IIT Bombay recently competed at ROBOCON, the coveted robotics competition last week. Robocon is conducted every year by a different nation. Every year, the host nation announces a theme. Engineering students create machines based on the theme rules and compete with each other. Every country chooses one representative team based on local competitions. This year’s nationals was held at Balewadi Sports Complex, Pune from 3rd to 5th March to decide who amongst the 58 participating teams will represent India at Bangkok. IIT Bombay have been participating in Robocon since 2004, winning the competition in 2005 and securing second place in 2007. Last year our institute was represented by two teams, both having a good run and reaching the semi finals.

This year too, the institute sent two teams in the competition and both team had an excellent start and easily made it to the super league (Top 18). IIT Bombay (Team B) had to face IIT Madras in the first super league match. This best of 3 format match saw an inspirational performance from IIT Bombay when after losing the first round 50-70, team B came back to score 162 points in next two rounds and winning the match in style. Their total score of 374 remained the highest score in the competition, the next best being 272 scored by Nirma University. This result confirmed the quarter final berth for team B. Team B’s next match against PES Modern college was an easy bout, IITB winning all the three rounds easily though one of their autonomous bots performed under par. IIT Bombay (team A) also won both their super league matches and qualified for the quarter finals.

When the quarter final line up was drawn it was clear that the winner was going to be between IIT Bombay (Team A), IIT Bombay (Team B), MIT Pune and Nirma University, Ahmedabad. The bad news for IIT Bombay was that both their teams were to face each other in the quarters, with the winner to face MIT in the semi final. This also meant that the road to the finals for Nirma University was simpler than they had hoped.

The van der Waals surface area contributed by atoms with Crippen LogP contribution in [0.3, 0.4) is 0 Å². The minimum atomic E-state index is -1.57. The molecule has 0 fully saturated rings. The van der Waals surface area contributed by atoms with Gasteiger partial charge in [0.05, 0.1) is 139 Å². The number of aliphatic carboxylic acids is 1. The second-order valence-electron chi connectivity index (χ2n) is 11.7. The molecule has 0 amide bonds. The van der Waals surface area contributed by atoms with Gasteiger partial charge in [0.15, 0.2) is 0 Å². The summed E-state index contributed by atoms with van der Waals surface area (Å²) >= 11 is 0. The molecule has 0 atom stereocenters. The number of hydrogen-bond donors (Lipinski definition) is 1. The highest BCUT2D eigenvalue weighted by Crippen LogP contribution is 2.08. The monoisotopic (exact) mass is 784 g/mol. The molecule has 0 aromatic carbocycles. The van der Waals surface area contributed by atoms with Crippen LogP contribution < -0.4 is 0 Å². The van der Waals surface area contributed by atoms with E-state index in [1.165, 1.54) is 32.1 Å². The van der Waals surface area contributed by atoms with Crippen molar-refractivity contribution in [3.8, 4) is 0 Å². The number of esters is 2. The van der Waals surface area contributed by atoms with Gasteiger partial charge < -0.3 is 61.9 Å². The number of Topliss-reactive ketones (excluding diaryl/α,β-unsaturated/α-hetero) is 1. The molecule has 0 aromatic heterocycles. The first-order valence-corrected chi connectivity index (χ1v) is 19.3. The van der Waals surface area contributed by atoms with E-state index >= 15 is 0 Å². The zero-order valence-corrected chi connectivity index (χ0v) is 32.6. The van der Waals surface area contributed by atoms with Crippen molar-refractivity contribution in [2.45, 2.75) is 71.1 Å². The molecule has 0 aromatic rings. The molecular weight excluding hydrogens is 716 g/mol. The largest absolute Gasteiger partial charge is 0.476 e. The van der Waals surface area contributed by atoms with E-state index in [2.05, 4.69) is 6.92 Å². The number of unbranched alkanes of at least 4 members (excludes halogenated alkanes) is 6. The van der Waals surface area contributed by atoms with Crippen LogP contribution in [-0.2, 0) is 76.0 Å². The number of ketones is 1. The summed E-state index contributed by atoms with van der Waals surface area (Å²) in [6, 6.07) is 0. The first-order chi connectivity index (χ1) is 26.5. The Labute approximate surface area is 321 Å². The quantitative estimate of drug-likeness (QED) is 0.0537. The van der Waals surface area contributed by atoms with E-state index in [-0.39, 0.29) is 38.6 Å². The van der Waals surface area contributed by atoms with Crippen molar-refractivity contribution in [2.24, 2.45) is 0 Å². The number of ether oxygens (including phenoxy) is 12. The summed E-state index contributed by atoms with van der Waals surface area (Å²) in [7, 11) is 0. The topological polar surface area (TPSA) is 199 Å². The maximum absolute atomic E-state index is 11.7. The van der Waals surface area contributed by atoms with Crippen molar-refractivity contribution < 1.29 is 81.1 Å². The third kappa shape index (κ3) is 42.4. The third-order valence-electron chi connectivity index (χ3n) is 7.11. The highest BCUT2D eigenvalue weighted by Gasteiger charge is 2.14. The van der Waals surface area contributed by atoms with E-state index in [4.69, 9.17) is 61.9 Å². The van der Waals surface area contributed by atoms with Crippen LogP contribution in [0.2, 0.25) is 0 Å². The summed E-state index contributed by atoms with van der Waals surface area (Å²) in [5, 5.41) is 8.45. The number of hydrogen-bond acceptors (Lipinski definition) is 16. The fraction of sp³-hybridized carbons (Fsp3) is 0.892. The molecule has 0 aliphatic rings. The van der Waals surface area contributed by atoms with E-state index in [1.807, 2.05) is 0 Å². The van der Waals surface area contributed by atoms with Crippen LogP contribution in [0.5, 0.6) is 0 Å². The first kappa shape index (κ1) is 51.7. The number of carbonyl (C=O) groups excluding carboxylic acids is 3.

The night before the finals was a nervous one with all teams practising hard and rectifying all the problems with their bots. The matches were now to be single round knockout so there was no margin for error. IITB team B was having a hard time fixing their autonomous bot which had malfunctioned earlier. To their pleasant surprise, IIT Delhi who had been eliminated earlier in the day came to their rescue and offered them their sensors, the use of which led to increased precision of the bots.

With few hours remaining in the competition Nirma University approached IIT Bombay team B for a friendly match. The Bots were lined up and all the teams gathered in the practice arena to see the two most consistent teams battle it out. Here Nirma University lost 162-172 and their disappointment was evident.

The morning of 5th March was much awaited, one which was preceded by 2 days of extensive competition and 6 months of brainstorming, dedication and hard work.